October 05, 2003
By Raffique Shah
THERE can be no doubt that crime is of immediate and very grave concern to many citizens of this country. In spite of numerous initiatives by Minister of National Security Howard Chin Lee and his security chiefs in the police and army, the forces of law and order seem to be several steps behind the criminals. One gets the impression, certainly in the case of "gang wars" in the Morvant/Laventille districts, that the police have resigned themselves to allowing the gangsters to self-destruct, given the rate at which they are murdering each other. With respect to kidnappings, they seem to be clueless as to who the perpetrators are or how to get at them before they kidnap everyone who can fetch them hefty ransoms.
Against such a grim background, it is not difficult to understand why so many people are paranoid. I imagine decent folks in the "killing fields" up North, who outnumber the gangsters by at least 99-1, must be fearful for their safety every time they enter what was once their sanctum. I think of people like Keith Smith, harmless and amiable, now having to watch over their shoulders every time they come out of their homes, looking suspiciously at every suspicious-looking character on the block or in taxis. It must be tough on their nerves. How can these people sleep comfortably in their beds when, at any time, they expect to be awakened by "Pow Pow!" coming from who knows where?
Kidnappings are now being dubbed "Indian-napping" since most victims are Indo-Trinis. And the dividers in our midst are using this to further fan the flames of racism, suggesting that "this whole thing is a plot against Indians! I do not believe the kidnappers are racists: they are just mindless criminals who are looking for "soft targets" and Indian businessmen happen in most cases to fall in this category. Still, one must heed the arguments advanced by those who promote the "Indian-napping" theory. Why, they ask, do the kidnappers not target the French Creole or Syrian or Chinese businessmen, many of whom are wealthier than their Indian counterparts? It's a valid question.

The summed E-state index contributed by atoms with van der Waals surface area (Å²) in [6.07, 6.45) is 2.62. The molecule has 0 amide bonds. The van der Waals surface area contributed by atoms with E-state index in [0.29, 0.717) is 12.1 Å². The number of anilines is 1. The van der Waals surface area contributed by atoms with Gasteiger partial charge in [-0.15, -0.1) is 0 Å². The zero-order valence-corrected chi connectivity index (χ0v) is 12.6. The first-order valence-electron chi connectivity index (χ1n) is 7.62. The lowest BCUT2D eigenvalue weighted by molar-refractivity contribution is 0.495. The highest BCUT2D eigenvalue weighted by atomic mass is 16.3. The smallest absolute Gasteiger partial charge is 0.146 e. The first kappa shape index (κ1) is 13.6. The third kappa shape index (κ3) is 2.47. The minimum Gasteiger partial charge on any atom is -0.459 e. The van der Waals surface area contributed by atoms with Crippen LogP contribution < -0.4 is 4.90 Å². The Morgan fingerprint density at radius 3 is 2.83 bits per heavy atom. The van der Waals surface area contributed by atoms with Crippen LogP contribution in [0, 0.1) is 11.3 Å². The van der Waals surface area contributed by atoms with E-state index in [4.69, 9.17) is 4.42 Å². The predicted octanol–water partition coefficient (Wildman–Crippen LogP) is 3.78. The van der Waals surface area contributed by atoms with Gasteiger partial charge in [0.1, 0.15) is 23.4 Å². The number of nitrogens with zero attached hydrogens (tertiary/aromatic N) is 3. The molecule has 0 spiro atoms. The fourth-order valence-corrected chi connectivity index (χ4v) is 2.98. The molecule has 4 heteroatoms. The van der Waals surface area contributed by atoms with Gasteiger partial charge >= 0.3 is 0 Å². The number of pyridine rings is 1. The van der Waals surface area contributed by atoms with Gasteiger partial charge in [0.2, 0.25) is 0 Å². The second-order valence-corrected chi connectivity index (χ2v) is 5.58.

The business community has understandably become very vocal on crime. They are the ones who suffer most at the hands of robbers, burglars, murderers and kidnappers, so they feel they are under siege. This is particularly so with those from Indo-dominated districts. Following the latest spate of kidnappings, there has been a virtual crescendo of protest from these businessmen and women. They have called for protest action in the form of closing their shops for a day, for people to wear clothes of a particular colour to display their disgust with the level of crime, and for motorists to keep their headlights on during the designated protest days.
But even among their own they have had little response. In Claxton Bay where I live, I heard a public address system passing through the district last one day week appealing to businessmen to "close your shops from 3 p.m. to protest against crime." That was days after one businessman in the village had been kidnapped and later murdered. When I checked later that afternoon to see what the response was, I found almost every business place open and doing thriving business. Is it that they do not care about their own plight, of "wetting their houses when their neighbour's is on fire"? I think not.